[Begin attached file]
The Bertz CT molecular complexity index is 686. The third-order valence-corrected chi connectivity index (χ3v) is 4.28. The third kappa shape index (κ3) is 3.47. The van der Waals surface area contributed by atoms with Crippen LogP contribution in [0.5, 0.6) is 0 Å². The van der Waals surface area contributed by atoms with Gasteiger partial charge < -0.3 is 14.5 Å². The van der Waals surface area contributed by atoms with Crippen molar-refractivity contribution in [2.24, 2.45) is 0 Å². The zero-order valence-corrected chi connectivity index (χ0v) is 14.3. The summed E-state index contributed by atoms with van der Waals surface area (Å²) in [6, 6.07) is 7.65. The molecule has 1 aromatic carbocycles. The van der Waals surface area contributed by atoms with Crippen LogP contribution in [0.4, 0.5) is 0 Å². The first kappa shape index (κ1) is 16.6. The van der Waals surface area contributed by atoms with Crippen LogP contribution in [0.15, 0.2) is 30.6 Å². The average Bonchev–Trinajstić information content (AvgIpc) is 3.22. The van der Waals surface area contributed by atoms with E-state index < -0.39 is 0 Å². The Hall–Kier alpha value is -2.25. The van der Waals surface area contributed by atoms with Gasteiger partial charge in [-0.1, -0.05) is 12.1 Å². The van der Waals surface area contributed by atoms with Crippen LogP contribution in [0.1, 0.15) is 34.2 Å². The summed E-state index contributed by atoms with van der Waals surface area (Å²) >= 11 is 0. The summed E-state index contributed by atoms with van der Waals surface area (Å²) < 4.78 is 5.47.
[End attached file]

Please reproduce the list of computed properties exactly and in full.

The Bertz CT molecular complexity index is 686. The third-order valence-corrected chi connectivity index (χ3v) is 4.28. The third kappa shape index (κ3) is 3.47. The van der Waals surface area contributed by atoms with Crippen LogP contribution in [0.5, 0.6) is 0 Å². The van der Waals surface area contributed by atoms with Gasteiger partial charge < -0.3 is 14.5 Å². The van der Waals surface area contributed by atoms with Crippen molar-refractivity contribution in [2.24, 2.45) is 0 Å². The zero-order valence-corrected chi connectivity index (χ0v) is 14.3. The summed E-state index contributed by atoms with van der Waals surface area (Å²) in [6, 6.07) is 7.65. The molecule has 1 aromatic carbocycles. The van der Waals surface area contributed by atoms with Crippen LogP contribution in [0.4, 0.5) is 0 Å². The first kappa shape index (κ1) is 16.6. The van der Waals surface area contributed by atoms with Crippen LogP contribution in [0.15, 0.2) is 30.6 Å². The average Bonchev–Trinajstić information content (AvgIpc) is 3.22. The van der Waals surface area contributed by atoms with E-state index < -0.39 is 0 Å². The Hall–Kier alpha value is -2.25. The van der Waals surface area contributed by atoms with Gasteiger partial charge in [-0.1, -0.05) is 12.1 Å². The van der Waals surface area contributed by atoms with Crippen LogP contribution in [0.1, 0.15) is 34.2 Å². The summed E-state index contributed by atoms with van der Waals surface area (Å²) >= 11 is 0. The summed E-state index contributed by atoms with van der Waals surface area (Å²) < 4.78 is 5.47.